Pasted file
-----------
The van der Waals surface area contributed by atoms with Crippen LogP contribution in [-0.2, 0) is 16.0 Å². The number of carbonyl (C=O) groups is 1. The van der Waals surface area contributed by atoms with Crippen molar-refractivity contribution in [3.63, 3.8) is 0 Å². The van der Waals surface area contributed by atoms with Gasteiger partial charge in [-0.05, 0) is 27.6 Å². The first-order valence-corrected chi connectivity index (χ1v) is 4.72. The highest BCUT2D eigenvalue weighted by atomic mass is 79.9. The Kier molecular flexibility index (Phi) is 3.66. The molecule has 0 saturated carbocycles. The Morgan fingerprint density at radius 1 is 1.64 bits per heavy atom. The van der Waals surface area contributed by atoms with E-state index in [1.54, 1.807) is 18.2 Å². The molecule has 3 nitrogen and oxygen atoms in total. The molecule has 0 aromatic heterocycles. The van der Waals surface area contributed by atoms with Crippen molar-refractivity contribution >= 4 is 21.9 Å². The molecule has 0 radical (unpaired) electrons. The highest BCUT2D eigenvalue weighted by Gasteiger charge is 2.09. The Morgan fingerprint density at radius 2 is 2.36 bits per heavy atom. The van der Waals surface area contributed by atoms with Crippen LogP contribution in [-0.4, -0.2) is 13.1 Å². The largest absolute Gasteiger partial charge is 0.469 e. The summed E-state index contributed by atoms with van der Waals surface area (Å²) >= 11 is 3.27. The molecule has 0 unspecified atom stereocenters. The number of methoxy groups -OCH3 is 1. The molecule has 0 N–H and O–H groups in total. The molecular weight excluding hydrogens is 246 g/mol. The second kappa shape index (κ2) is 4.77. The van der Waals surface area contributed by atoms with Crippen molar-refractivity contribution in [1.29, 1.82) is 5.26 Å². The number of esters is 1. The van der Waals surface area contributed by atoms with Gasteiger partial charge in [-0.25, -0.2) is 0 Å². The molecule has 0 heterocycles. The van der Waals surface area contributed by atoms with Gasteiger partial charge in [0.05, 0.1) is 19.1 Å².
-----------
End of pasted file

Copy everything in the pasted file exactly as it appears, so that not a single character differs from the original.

The van der Waals surface area contributed by atoms with Crippen LogP contribution in [-0.2, 0) is 16.0 Å². The number of carbonyl (C=O) groups is 1. The van der Waals surface area contributed by atoms with Crippen molar-refractivity contribution in [3.63, 3.8) is 0 Å². The van der Waals surface area contributed by atoms with Gasteiger partial charge in [-0.05, 0) is 27.6 Å². The first-order valence-corrected chi connectivity index (χ1v) is 4.72. The highest BCUT2D eigenvalue weighted by atomic mass is 79.9. The Kier molecular flexibility index (Phi) is 3.66. The molecule has 0 saturated carbocycles. The Morgan fingerprint density at radius 1 is 1.64 bits per heavy atom. The van der Waals surface area contributed by atoms with E-state index in [1.54, 1.807) is 18.2 Å². The molecule has 3 nitrogen and oxygen atoms in total. The molecule has 0 aromatic heterocycles. The van der Waals surface area contributed by atoms with Crippen molar-refractivity contribution >= 4 is 21.9 Å². The molecule has 0 radical (unpaired) electrons. The highest BCUT2D eigenvalue weighted by Gasteiger charge is 2.09. The Morgan fingerprint density at radius 2 is 2.36 bits per heavy atom. The van der Waals surface area contributed by atoms with Crippen LogP contribution in [-0.4, -0.2) is 13.1 Å². The largest absolute Gasteiger partial charge is 0.469 e. The summed E-state index contributed by atoms with van der Waals surface area (Å²) >= 11 is 3.27. The molecule has 0 unspecified atom stereocenters. The number of methoxy groups -OCH3 is 1. The molecule has 0 N–H and O–H groups in total. The molecular weight excluding hydrogens is 246 g/mol. The second kappa shape index (κ2) is 4.77. The van der Waals surface area contributed by atoms with Crippen molar-refractivity contribution in [1.29, 1.82) is 5.26 Å². The number of esters is 1. The van der Waals surface area contributed by atoms with Gasteiger partial charge in [-0.25, -0.2) is 0 Å². The molecule has 0 heterocycles. The van der Waals surface area contributed by atoms with Gasteiger partial charge in [0.05, 0.1) is 19.1 Å².